In another global trading scandal, the huge Japanese trading firm Sumitomo Corp. announced Thursday it has discovered “significant unreported losses"--estimated at $1.8 billion--from 10 years of unauthorized trading by its former head of copper trading.
The Sumitomo fiasco appeared to be the biggest case yet in a string of losses by rogue traders, exceeding in size two similar scandals that erupted last year at Japan’s Daiwa Bank and Britain’s Barings.
But the financial fallout will be far less because of Sumitomo’s enormous size and healthy financial condition. Sumitomo immediately assured U.S. regulators that it will stand behind the $1.8-billion loss.
“It means they [Sumitomo] have lousy traders. That’s about it,” said Ron Bevacqua, Tokyo-based economist for Merrill Lynch. “I don’t think this is anything like Daiwa. But it’s a lot of money.”
Sumitomo issued a statement first in New York after the close of commodities trading, saying it first discovered evidence of unauthorized trading on June 5, and immediately undertook an inquiry that led to the Tokyo-based trader, Yasuo Hamanaka. Hamanaka has been relieved of his trading duties, the company said.
Hamanaka apparently bought huge quantities of copper at prices above current market levels, trying to support the market over the past year as rising copper-mine production and weak demand threatened to push prices down from a six-year high of $1.475 a pound reached a year ago.
“Upon confirmation of the unauthorized transactions, [Sumitomo] immediately and voluntarily notified regulatory authorities in the United States and the United Kingdom, as well as authorities in Japan, and has provided them with the conclusions of its preliminary investigation,” the company said.
Sumitomo, which deals globally in basic commodities such as metals and grain, plus a wide variety of industrial products and consumer goods, emphasized that its financial position “remains strong.”
It has assets of about $50 billion and had sales of $152 billion in the fiscal year ended March 31. It is part of the Sumitomo Group, a vast network of businesses connected by cross-ownership.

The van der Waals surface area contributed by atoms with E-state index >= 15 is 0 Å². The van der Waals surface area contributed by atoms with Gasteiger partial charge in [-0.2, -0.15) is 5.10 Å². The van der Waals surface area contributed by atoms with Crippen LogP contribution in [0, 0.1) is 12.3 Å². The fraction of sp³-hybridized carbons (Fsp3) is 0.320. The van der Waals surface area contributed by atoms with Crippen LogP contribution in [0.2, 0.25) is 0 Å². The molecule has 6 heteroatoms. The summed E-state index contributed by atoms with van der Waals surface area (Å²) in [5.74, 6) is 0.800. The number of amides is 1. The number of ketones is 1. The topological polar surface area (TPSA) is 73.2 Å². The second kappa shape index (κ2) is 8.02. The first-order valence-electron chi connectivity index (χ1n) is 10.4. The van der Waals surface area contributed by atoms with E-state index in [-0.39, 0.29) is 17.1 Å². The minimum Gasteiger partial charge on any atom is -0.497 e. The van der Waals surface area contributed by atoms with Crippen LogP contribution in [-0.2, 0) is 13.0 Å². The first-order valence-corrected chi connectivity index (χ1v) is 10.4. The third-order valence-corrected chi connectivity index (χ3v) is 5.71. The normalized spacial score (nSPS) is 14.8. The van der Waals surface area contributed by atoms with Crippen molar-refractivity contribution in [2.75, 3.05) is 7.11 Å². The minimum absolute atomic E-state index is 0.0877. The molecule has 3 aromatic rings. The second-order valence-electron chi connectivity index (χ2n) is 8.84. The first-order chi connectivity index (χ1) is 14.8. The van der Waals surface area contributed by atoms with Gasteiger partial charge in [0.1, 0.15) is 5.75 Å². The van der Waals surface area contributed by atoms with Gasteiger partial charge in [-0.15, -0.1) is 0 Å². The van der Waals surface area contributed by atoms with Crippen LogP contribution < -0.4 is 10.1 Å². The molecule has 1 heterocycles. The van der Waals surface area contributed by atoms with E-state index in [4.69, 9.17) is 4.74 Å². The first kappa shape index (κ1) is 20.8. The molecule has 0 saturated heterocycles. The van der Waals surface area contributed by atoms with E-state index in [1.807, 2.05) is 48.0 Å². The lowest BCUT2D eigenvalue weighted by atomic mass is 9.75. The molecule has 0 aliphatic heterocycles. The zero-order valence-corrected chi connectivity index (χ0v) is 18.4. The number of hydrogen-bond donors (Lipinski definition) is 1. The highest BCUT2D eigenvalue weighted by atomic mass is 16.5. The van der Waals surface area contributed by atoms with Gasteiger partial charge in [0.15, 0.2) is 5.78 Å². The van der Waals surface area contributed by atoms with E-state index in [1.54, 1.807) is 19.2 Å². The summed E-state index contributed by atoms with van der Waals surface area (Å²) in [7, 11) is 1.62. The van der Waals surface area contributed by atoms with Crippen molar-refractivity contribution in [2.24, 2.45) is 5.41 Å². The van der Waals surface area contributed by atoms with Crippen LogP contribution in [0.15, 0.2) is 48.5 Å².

“Our assessment at the moment is that Sumitomo Corp. will be able to cover their losses,” said an analyst at a large Japanese investment banking firm. Sumitomo “is in relatively healthy shape compared to banks and other institutions that have suffered this kind of loss in the past. There may be some impact on the copper companies, because this trader had a significant command on the copper markets,” the analyst said.
Still, in the sheer size of the loss, the Sumitomo debacle exceeds the 1995 cases of a bond trader in the New York branch of Daiwa Bank, who lost $1.1 billion in unauthorized trades over a period of 11 years, and the failure of Barings, a 233-year-old British bank, after an employee in its Singapore office lost $1.4 billion in unauthorized trades.
Ironically, Sumitomo Bank, a separate company affiliated with Sumitomo Corp., bought out Daiwa Bank’s U.S. operations in February, when Daiwa was forced to leave the United States as punishment for violating U.S. banking regulations. One of those violations was failure to promptly notify U.S. authorities after it discovered the loss.
Against this background, Sumitomo Corp. took pains Thursday to stress that it was cooperating quickly and fully with regulators.
“Sumitomo is committed to around-the-clock cooperation with all regulatory authorities in the United States, the United Kingdom, Japan and elsewhere,” Sumitomo President Tomiichi Akiyama said. “We deeply regret--and are profoundly embarrassed by--these severe violations of our company’s business policies.
As of this time, we are aware of only two employees who have been identified as having caused or known of this problem,” Akiyama said.
Discovery of the losses came amid inquiries launched by the U.S. Commodities Futures Trading Commission and the British Securities and Investment Board into unusually heavy copper trading--and steep losses--on world commodity markets, especially the London Metals Exchange.
Hamanaka, whose employment has now been terminated, was initially removed from his trading post and assigned to cooperate with the investigation, Sumitomo said.
Sumitomo said it will issue a revised statement of its financial position after fully determining the extent of its losses.
Times staff writer Hilary E. MacGregor in Tokyo contributed to this report.